SCOTT SIMON, host:
There's a news story this week that makes adoptive parents, including my wife and me, run to turn down the radio. If you're a family with young children who are adopted, you might want to do that now.
Artyom Savelyev turned 8 yesterday. He blew out the candles on his cake in the Moscow Children's Hospital, where he's been kept since returning to - or being returned by Torry Ann Hansen, the single mother in Tennessee who adopted him. According to news reports, the boy flew alone, bearing a note from Ms. Hansen that said, I no longer wish to parent this child - because he was mentally unstable.
Russian officials said they've suspended all U.S. adoptions of Russian children, but it is not clear that this has actually been done. The overwhelming number of international adoptions of Russian children have been happy and successful.
Susan Branco Alvarado, the counselor who specializes in adoption, says her phone has been trilling all week. Children who've been adopted absorb the story from radio and television, at school and on the playground. Hearing about this little boy inflames anxieties their parents thought had been banished by sheer love.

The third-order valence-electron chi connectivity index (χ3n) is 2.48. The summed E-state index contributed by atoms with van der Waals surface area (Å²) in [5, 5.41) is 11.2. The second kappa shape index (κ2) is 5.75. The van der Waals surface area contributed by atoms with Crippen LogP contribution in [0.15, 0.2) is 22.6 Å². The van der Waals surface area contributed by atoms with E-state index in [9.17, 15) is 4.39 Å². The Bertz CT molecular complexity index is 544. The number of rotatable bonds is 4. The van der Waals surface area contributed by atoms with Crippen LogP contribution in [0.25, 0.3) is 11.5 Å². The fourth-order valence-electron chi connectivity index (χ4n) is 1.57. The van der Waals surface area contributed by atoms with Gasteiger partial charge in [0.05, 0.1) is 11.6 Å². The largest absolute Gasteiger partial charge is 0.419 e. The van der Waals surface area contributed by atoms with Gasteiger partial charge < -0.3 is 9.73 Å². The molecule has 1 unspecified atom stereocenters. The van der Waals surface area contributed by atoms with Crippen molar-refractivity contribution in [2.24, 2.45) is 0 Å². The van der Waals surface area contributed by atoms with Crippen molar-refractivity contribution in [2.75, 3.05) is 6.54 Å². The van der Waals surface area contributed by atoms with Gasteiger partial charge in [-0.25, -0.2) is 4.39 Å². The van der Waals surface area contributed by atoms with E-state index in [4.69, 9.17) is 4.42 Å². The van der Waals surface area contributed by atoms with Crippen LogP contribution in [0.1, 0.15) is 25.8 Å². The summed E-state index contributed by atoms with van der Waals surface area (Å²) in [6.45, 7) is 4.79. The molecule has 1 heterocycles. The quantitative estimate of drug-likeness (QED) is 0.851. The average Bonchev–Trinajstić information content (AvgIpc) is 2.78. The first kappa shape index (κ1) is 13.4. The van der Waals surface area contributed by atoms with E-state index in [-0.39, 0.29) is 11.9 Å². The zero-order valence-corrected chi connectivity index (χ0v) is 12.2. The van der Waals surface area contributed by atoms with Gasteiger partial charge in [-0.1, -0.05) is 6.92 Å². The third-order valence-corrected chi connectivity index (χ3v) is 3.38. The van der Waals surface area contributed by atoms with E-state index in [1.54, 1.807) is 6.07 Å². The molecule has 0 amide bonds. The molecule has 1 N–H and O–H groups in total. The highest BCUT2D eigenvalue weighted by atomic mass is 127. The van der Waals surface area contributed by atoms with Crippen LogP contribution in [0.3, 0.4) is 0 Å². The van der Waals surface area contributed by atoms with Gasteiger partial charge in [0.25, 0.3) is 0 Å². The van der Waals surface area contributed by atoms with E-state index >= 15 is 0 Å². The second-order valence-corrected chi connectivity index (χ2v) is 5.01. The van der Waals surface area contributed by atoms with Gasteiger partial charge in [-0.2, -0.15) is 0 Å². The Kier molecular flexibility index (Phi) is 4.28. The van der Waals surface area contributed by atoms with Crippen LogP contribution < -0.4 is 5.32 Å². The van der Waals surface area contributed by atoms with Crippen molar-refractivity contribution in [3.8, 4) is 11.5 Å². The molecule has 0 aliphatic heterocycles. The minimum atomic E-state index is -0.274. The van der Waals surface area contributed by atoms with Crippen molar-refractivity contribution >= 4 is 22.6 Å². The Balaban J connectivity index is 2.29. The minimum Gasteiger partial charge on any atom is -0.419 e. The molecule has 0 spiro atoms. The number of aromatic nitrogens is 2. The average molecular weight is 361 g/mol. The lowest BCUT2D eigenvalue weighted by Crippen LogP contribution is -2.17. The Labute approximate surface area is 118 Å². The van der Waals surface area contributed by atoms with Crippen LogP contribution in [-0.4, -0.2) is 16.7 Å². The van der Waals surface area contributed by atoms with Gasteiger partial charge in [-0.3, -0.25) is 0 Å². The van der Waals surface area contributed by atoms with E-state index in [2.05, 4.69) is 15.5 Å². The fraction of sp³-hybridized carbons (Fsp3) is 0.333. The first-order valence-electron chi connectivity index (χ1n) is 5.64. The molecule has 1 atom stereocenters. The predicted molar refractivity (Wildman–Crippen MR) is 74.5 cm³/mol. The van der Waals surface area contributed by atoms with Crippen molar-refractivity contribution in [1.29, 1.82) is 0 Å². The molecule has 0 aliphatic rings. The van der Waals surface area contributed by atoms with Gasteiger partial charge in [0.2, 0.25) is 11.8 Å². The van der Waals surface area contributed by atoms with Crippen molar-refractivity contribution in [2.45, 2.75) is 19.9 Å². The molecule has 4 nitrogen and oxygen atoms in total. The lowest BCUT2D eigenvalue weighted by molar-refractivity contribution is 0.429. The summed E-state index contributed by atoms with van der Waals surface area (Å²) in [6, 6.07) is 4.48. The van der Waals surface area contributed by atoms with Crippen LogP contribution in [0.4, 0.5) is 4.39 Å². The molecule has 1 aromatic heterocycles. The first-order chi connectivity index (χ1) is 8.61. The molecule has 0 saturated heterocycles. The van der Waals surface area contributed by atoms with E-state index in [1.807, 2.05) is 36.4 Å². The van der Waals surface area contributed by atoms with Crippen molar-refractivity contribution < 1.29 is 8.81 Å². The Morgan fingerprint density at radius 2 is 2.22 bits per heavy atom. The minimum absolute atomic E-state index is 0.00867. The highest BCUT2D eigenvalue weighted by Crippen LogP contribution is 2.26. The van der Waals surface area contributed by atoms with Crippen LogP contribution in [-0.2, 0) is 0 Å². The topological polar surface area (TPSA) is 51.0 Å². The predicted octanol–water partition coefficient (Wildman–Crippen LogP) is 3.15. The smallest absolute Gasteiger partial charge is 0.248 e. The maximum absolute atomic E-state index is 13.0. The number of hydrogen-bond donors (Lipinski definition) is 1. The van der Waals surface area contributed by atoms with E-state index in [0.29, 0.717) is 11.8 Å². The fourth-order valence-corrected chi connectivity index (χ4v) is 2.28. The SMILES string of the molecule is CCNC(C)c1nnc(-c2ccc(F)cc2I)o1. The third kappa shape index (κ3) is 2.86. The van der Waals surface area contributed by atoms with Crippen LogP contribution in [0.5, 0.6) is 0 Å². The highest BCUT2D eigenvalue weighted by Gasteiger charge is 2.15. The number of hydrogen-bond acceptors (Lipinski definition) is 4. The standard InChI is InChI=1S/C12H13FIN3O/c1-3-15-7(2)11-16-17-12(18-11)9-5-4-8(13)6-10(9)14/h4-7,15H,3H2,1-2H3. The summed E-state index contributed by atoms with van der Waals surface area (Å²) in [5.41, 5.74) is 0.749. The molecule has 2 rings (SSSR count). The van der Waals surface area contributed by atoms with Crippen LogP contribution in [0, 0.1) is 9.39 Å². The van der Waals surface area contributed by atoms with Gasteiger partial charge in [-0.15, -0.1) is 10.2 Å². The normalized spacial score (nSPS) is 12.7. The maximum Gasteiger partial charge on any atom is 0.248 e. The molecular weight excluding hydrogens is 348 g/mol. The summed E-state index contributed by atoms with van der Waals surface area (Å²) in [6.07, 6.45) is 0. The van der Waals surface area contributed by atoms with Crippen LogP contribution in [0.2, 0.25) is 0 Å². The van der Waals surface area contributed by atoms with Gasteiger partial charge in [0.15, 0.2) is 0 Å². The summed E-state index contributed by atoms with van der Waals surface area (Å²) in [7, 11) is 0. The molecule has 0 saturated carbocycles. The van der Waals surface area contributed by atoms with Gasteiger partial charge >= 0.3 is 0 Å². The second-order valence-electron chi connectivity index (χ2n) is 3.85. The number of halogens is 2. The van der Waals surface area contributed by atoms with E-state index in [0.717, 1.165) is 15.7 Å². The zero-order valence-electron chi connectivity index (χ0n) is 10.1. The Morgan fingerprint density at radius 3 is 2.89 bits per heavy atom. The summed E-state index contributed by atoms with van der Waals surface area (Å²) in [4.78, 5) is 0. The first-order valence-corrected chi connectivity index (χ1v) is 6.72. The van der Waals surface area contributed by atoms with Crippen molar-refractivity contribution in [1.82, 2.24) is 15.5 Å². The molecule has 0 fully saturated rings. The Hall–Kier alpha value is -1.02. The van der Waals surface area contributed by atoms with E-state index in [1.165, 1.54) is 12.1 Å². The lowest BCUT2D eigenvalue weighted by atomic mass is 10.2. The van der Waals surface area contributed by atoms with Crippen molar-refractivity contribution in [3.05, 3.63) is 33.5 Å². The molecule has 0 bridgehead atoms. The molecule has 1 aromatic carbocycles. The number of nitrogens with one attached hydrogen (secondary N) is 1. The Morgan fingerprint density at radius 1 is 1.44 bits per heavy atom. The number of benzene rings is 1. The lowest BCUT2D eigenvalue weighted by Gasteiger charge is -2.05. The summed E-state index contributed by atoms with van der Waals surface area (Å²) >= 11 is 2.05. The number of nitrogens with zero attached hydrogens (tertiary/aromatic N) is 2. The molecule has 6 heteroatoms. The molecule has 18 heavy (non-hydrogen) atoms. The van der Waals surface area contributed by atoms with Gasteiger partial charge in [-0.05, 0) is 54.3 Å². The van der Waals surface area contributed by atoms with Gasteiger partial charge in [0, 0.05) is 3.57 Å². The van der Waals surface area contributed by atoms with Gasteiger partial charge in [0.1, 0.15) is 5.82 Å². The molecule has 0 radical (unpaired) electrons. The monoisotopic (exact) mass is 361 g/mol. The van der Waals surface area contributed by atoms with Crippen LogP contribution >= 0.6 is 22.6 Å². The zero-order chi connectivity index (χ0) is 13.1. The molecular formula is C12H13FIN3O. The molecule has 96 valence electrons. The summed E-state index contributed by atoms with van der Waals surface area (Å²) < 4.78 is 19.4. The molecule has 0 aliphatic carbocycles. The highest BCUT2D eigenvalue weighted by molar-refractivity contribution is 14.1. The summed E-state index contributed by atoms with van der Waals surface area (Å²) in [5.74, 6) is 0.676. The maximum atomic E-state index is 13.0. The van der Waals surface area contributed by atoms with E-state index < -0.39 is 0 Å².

Their children worry one day, no matter how happy and secure they are, no matter how good they are, they might be sent back.
Lyudmila Kochergina, director of the Moscow office of the adoption agency Children's Hope International, reminds us that many children who were abandoned have a right to be suspicious because they were once betrayed by adults.
I have learned, more by being a father than a journalist, not to judge another parent from outside their family circle. I can imagine any parent feeling overwhelmed and even desperate. But my empathy falls short of putting a little boy alone on a plane with a note saying, I no longer wish to parent this child, like some cruel contortion of the Paddington Bear story.
Adoptive parents may feel that our lives never really began until we took our children into our arms, but we should remember that some children have seen a lot of history before they ever met us. We love and root for them all the more.
Many Russians say they feel humiliated by international adoptions. But Lyudmila Kochergina says American and European families adopting Russian children have encouraged more Russian families to adopt, and that's good. The Russian Orphan Aid Foundation says there are 4 million orphaned or abandoned children in Russia today. Only a few thousand are even lucky enough to be in institutions.
The 3,000 American families now in some stage of adopting Russian children are a small number to ease a great need that I hope will not be stinted by a single, outrageous case. Putting children who need love and care into families who crave a child's love is one of the great unfinished endeavors of the world.
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